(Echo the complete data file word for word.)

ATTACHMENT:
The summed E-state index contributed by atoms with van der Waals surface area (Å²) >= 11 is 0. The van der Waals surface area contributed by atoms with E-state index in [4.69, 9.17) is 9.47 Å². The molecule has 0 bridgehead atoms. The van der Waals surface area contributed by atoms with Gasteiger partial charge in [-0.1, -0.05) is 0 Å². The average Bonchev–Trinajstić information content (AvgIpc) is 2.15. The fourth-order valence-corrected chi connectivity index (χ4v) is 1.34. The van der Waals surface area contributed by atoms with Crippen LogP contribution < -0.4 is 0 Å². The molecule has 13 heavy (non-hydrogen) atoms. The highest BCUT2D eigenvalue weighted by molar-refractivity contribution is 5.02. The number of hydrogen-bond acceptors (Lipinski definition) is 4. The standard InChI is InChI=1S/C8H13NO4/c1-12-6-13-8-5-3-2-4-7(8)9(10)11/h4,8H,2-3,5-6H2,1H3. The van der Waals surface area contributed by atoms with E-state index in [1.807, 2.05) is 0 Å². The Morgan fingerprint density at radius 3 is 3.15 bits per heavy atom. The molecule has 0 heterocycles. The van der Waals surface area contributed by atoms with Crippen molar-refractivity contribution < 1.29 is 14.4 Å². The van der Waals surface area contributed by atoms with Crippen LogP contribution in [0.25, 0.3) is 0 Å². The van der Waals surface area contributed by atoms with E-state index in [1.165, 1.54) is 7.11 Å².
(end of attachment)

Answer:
The summed E-state index contributed by atoms with van der Waals surface area (Å²) >= 11 is 0. The van der Waals surface area contributed by atoms with E-state index in [4.69, 9.17) is 9.47 Å². The molecule has 0 bridgehead atoms. The van der Waals surface area contributed by atoms with Gasteiger partial charge in [-0.1, -0.05) is 0 Å². The average Bonchev–Trinajstić information content (AvgIpc) is 2.15. The fourth-order valence-corrected chi connectivity index (χ4v) is 1.34. The van der Waals surface area contributed by atoms with Crippen LogP contribution < -0.4 is 0 Å². The molecule has 13 heavy (non-hydrogen) atoms. The highest BCUT2D eigenvalue weighted by molar-refractivity contribution is 5.02. The number of hydrogen-bond acceptors (Lipinski definition) is 4. The standard InChI is InChI=1S/C8H13NO4/c1-12-6-13-8-5-3-2-4-7(8)9(10)11/h4,8H,2-3,5-6H2,1H3. The van der Waals surface area contributed by atoms with E-state index in [1.807, 2.05) is 0 Å². The Morgan fingerprint density at radius 3 is 3.15 bits per heavy atom. The molecule has 0 heterocycles. The van der Waals surface area contributed by atoms with Crippen molar-refractivity contribution < 1.29 is 14.4 Å². The van der Waals surface area contributed by atoms with Crippen LogP contribution in [0.25, 0.3) is 0 Å². The van der Waals surface area contributed by atoms with E-state index in [1.165, 1.54) is 7.11 Å².